Much as art history is in the process of being transformed by new information communication technologies, often in ways that are either disavowed or resisted, art practice is also being changed by those same technologies. One of the most obvious symptoms of this change is the increasing numbers of artists working in universities, and having their work facilitated and supported by the funding and infrastructural resources that such institutions offer. This new paradigm of art as research is likely to have a profound effect on how we understand the role of the artist and of art practice in society. In this unique book, artists, art historians, art theorists and curators of new media reflect on the idea of art as research and how it has changed practice. Intrinsic to the volume is an investigation of the advances in creative practice made possible via artists engaging directly with technology or via collaborative partnerships between practitioners and technological experts, ranging through a broad spectrum of advanced methods from robotics through rapid prototyping to the biological sciences.
Hazel Gardiner is Editor for the Corpus of Romanesque Sculpture in Britain and Ireland and joint-editor of the CHArt (the Computers and the History of Art) Yearbook. She was Senior Project Officer for the AHRC ICT Methods Network, King's College London. Charlie Gere is Reader in New Media Research and Head of Department of Media, Film and Cultural Studies, Lancaster University.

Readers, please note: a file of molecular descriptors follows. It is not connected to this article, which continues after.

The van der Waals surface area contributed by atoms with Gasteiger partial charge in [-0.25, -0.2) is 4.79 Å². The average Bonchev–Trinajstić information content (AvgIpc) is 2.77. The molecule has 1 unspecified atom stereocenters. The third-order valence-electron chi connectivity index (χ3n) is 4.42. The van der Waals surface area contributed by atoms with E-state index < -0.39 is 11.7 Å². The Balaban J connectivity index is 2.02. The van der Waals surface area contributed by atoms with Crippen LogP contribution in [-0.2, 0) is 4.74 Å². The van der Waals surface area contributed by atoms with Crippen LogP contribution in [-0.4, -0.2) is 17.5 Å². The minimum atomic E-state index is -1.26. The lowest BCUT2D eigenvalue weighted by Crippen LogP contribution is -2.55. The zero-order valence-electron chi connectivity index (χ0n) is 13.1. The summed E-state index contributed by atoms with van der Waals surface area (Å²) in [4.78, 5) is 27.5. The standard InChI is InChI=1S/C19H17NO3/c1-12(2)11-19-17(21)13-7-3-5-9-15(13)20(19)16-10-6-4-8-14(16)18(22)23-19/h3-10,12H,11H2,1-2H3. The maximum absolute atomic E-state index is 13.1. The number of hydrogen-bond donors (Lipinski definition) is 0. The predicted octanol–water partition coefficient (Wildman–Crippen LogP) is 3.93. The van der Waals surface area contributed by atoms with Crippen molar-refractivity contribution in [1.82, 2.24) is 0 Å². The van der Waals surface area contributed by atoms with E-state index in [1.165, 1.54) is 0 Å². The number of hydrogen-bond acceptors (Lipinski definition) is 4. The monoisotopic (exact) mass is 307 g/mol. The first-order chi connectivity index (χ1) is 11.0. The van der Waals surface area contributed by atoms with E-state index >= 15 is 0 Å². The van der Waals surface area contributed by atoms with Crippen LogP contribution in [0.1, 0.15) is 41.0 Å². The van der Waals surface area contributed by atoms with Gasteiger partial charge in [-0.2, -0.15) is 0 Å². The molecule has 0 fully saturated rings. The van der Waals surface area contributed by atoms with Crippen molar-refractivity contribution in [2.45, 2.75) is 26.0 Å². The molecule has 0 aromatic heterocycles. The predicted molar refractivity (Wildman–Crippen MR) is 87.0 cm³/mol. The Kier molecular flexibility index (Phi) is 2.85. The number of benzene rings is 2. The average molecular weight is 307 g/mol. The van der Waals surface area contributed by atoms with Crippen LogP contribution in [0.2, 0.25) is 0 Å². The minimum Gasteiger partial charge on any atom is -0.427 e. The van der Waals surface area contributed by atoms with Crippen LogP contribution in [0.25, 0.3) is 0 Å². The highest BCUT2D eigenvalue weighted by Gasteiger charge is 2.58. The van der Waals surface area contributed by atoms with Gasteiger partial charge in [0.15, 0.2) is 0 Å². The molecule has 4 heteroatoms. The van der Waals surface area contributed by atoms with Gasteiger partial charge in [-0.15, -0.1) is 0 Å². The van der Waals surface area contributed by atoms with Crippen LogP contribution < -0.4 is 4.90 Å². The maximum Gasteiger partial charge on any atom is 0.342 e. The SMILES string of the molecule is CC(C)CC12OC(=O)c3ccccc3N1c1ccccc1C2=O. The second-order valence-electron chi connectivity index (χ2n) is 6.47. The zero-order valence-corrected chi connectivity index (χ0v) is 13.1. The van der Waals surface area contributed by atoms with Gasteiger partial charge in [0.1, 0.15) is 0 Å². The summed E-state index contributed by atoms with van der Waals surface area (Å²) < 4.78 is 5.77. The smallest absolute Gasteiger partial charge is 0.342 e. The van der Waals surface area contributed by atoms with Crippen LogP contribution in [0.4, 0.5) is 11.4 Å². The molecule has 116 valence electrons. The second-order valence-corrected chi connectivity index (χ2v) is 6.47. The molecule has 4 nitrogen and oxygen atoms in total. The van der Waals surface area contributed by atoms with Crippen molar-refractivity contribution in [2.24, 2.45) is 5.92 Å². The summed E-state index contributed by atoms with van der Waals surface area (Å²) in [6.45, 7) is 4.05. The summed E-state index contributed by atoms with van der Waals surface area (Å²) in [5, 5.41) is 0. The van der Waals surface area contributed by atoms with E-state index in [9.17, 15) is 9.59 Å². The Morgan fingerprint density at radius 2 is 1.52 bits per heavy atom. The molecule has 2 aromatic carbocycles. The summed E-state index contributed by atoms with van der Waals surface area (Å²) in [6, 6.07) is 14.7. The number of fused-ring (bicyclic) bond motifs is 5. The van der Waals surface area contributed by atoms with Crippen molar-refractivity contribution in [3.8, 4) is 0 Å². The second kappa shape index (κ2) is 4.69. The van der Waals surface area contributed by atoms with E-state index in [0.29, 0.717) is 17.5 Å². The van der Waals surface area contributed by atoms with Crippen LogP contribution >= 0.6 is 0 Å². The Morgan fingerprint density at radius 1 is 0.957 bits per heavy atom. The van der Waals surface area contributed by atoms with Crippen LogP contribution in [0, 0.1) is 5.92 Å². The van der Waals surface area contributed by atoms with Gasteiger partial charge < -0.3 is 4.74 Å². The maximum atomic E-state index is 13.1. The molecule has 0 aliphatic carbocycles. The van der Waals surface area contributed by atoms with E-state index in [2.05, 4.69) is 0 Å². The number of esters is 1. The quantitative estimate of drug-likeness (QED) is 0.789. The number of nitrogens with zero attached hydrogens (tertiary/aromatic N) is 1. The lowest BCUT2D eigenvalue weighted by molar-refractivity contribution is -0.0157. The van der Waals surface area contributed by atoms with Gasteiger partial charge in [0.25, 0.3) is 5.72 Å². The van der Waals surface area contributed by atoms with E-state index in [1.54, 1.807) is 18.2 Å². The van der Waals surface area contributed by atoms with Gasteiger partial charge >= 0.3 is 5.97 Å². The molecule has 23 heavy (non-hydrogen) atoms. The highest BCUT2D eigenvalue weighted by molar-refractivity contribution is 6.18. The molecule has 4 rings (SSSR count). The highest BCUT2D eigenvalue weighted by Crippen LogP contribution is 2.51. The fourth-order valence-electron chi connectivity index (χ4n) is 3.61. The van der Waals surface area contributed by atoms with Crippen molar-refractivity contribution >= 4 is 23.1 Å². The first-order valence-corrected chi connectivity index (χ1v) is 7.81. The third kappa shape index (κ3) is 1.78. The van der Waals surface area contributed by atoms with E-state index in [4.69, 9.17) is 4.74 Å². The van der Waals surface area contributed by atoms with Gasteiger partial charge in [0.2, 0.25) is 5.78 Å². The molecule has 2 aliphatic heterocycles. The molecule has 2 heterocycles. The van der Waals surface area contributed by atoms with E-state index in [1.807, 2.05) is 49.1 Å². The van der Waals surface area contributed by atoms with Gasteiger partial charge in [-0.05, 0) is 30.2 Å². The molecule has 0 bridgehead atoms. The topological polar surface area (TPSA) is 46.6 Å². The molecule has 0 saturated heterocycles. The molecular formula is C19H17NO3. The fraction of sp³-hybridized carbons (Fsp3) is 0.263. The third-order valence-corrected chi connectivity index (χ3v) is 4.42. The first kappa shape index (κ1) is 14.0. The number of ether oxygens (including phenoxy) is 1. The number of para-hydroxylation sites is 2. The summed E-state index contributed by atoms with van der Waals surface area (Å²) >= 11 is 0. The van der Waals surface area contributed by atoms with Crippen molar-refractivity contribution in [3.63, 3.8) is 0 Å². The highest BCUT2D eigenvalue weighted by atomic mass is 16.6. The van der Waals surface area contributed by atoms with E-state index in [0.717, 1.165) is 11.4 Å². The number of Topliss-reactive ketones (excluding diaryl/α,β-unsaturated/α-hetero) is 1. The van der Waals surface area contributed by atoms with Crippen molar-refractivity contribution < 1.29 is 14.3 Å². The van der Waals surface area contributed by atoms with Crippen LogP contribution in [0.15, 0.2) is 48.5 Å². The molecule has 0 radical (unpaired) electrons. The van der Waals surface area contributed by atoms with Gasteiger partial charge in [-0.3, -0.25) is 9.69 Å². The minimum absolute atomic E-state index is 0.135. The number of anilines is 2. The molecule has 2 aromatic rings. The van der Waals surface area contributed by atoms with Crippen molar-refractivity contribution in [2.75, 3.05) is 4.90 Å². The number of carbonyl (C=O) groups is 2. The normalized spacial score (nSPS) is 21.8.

'Digital technologies are disruptive technologies; transforming everything in their wake. Art Practice in a Digital Culture both demonstrates and explains the impact of digital technologies on the art of our time. A stellar line up of artists, curators and historians explore the issues that dominate and define 21st century art creation. These include interdisciplinary, collaborative, research and process based practice. The book will inform and excite anyone interested in contemporary art. The chapters included within it will serve both to mark a point in time and propel the discussion about art forward'. Jemima Rellie, Director of Publishing and New Media at the Royal Collection